Swiss authorities have been accused of "bowing to global elites" by rejecting permission for protesters to demonstrate against US president Donald Trump at the World Economic Forum in Davos.
Tamara Funiciello, of Switzerland’s Young Socialists, said: "I find it scandalous! It’s unbelievable."
Ms Funiciello said the move was "a way of hiding behind the power of global elites", adding that the authorities "need stronger spines".
The authorities said heavy snowfall had limited the space available for a demonstration in Davos on Thursday, the day before Mr Trump was due to address the World Economic Forum.
Davos officials said earlier on Monday: "The extremely tight space situation due to the enormous amount of new snow doesn’t allow for a rally in the coming days".
Members of Switzerland’s Social Democratic Party and Green Party had requested permission to stage a protest on Thursday.
The Swiss military is stationing 4,377 troops in and around Davos, Switzerland, to provide security for this year’s meetings at the World Economic Forum, which is set to be headlined by Mr Trump.
General Aldo Schellenberg said the number was not changed following the announcement that Mr Trump would be the first serving US president to attend in nearly 20 years. He also said the security detail is similar to that provided in the past few years.
Around 93% of the military on display are conscripts. The Swiss air force is providing 2,580 troops, while 1,600 are infantry and 187 are from the military police.
In light of the heavy snow that is falling around Davos, military and police officials are not sure how many people are preparing to protest against Mr Trump’s visit.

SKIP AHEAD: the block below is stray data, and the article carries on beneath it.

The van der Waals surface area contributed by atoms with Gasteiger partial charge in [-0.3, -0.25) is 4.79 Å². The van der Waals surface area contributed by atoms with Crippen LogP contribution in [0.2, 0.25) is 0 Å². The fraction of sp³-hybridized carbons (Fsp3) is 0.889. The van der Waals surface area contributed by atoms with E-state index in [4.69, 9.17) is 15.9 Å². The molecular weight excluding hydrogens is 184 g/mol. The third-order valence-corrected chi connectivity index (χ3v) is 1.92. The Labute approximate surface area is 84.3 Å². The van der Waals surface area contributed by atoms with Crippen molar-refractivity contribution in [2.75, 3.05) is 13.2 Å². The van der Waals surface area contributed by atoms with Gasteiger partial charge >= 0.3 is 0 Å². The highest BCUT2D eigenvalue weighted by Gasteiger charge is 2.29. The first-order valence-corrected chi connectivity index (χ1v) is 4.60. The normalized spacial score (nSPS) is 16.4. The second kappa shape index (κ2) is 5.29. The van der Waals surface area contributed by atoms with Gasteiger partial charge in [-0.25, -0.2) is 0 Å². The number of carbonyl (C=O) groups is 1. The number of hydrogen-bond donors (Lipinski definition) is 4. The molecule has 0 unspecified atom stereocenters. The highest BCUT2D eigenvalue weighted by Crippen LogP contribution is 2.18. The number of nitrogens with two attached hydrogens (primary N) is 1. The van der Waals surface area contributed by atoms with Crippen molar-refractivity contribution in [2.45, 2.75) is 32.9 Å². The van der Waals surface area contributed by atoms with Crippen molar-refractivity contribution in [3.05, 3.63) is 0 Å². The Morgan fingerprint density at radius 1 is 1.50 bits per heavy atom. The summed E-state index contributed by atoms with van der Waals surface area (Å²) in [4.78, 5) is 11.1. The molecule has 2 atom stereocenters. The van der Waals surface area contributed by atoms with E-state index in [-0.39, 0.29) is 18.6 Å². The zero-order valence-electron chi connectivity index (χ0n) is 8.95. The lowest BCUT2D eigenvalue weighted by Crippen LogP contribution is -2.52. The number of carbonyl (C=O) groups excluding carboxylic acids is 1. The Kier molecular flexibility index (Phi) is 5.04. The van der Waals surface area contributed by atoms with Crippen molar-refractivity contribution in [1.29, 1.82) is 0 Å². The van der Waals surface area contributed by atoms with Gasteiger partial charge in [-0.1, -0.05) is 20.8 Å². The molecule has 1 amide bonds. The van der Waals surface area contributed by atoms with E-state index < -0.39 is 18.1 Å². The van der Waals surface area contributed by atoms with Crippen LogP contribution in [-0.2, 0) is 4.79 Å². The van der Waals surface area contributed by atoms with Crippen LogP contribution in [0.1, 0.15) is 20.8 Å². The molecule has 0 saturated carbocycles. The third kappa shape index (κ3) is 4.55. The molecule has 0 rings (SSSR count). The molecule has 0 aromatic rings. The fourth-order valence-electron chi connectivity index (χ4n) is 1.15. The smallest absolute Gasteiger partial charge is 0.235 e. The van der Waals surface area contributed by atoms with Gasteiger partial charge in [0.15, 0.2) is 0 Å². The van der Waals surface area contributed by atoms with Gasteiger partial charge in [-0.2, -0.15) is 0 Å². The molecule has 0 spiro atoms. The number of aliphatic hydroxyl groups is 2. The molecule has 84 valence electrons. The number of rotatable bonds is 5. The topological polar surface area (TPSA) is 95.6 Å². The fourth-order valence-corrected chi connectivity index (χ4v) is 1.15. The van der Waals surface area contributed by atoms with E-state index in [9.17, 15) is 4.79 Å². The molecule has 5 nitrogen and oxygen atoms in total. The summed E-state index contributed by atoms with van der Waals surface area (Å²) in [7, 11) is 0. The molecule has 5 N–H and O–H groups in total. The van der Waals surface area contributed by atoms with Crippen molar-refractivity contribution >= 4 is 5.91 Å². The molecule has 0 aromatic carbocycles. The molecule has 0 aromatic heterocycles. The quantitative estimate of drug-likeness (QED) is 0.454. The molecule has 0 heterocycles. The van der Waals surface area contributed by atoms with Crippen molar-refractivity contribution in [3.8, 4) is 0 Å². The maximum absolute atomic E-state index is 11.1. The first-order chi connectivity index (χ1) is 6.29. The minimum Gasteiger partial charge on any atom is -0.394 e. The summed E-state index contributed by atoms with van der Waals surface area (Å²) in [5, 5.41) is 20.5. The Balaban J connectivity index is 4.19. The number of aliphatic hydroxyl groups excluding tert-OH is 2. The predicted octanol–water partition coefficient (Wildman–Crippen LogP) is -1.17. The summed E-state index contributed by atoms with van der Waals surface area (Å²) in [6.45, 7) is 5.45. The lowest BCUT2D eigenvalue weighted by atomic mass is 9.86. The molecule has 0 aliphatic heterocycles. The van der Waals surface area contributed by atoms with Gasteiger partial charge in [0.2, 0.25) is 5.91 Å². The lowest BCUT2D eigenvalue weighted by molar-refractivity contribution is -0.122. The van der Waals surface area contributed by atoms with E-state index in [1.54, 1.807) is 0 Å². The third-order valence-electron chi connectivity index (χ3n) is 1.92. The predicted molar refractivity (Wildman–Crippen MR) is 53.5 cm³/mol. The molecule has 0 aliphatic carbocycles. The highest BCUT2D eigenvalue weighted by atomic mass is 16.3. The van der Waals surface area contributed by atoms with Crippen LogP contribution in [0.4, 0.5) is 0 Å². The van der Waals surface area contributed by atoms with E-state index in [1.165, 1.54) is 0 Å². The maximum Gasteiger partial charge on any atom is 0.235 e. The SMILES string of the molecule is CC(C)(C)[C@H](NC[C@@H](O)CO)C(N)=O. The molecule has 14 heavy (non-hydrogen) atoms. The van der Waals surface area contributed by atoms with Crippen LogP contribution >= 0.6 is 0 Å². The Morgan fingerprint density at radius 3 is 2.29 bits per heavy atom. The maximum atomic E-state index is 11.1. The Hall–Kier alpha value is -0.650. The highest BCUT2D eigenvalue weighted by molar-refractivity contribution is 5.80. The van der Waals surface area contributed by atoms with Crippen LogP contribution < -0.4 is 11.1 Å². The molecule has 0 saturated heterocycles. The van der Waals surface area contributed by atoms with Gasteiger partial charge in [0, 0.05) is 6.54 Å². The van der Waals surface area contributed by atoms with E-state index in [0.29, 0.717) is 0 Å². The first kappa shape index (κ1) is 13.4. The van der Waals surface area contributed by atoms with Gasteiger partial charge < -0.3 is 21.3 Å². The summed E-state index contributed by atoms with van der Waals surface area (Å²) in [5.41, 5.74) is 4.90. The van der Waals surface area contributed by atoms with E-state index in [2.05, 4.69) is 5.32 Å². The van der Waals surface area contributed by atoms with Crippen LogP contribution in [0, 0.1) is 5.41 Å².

There is some uncertainty about Mr Trump’s attendance, however, in light of the US government shutdown in Washington.
White House spokeswoman Sarah Huckabee Sanders said they will determine what to do "as the day goes on and as we see how the next couple of hours go".
Treasury Secretary Stephen Mnuchin is leading the delegation of Cabinet members and top aides and was scheduled to leave on Monday.
Mr Trump was planning to leave later in the week.
Asked if Mr Trump would attend if the government is still shut down, Ms Sanders said: "I don’t know that that’s very likely. I wouldn’t imagine it is."
The founder of the World Economic Forum said he hopes Mr Trump’s planned visit to a gathering of world decision-makers and elites in Davos later this week will "provide him even better with a global perspective".
Klaus Schwab said: "It’s good to have the president here, if the snow conditions and the situation in Washington allow us."
The White House has said Mr Trump plans to detail his America First policy in Davos. More than 60 heads of state and government, plus hundreds of business leaders, academics, policy advocates and celebrities are expected for the Tuesday-Friday meeting.